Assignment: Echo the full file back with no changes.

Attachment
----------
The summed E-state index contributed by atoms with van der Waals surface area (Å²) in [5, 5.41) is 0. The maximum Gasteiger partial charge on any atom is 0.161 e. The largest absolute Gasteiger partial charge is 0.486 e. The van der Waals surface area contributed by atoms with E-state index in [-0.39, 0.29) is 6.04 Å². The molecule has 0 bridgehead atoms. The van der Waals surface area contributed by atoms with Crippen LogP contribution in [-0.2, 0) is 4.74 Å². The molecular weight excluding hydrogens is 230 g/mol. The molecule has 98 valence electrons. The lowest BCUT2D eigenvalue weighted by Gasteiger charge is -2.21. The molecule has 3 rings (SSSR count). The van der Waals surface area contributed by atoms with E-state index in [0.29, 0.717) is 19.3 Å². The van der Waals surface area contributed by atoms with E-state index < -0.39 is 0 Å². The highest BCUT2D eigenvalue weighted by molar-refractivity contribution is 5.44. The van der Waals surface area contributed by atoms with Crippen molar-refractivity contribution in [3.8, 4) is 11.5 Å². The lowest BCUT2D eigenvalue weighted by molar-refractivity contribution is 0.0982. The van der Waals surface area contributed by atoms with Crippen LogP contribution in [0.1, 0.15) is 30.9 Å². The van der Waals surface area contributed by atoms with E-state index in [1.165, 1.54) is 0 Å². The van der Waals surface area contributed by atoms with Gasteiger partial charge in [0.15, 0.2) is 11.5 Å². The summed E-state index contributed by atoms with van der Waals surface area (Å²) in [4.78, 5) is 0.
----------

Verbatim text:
The summed E-state index contributed by atoms with van der Waals surface area (Å²) in [5, 5.41) is 0. The maximum Gasteiger partial charge on any atom is 0.161 e. The largest absolute Gasteiger partial charge is 0.486 e. The van der Waals surface area contributed by atoms with E-state index in [-0.39, 0.29) is 6.04 Å². The molecule has 0 bridgehead atoms. The van der Waals surface area contributed by atoms with Crippen LogP contribution in [-0.2, 0) is 4.74 Å². The molecular weight excluding hydrogens is 230 g/mol. The molecule has 98 valence electrons. The lowest BCUT2D eigenvalue weighted by Gasteiger charge is -2.21. The molecule has 3 rings (SSSR count). The van der Waals surface area contributed by atoms with E-state index in [0.29, 0.717) is 19.3 Å². The van der Waals surface area contributed by atoms with E-state index < -0.39 is 0 Å². The highest BCUT2D eigenvalue weighted by molar-refractivity contribution is 5.44. The van der Waals surface area contributed by atoms with Crippen molar-refractivity contribution in [3.8, 4) is 11.5 Å². The lowest BCUT2D eigenvalue weighted by molar-refractivity contribution is 0.0982. The van der Waals surface area contributed by atoms with Crippen LogP contribution in [0.1, 0.15) is 30.9 Å². The van der Waals surface area contributed by atoms with E-state index in [1.165, 1.54) is 0 Å². The van der Waals surface area contributed by atoms with Gasteiger partial charge in [0.15, 0.2) is 11.5 Å². The summed E-state index contributed by atoms with van der Waals surface area (Å²) in [4.78, 5) is 0.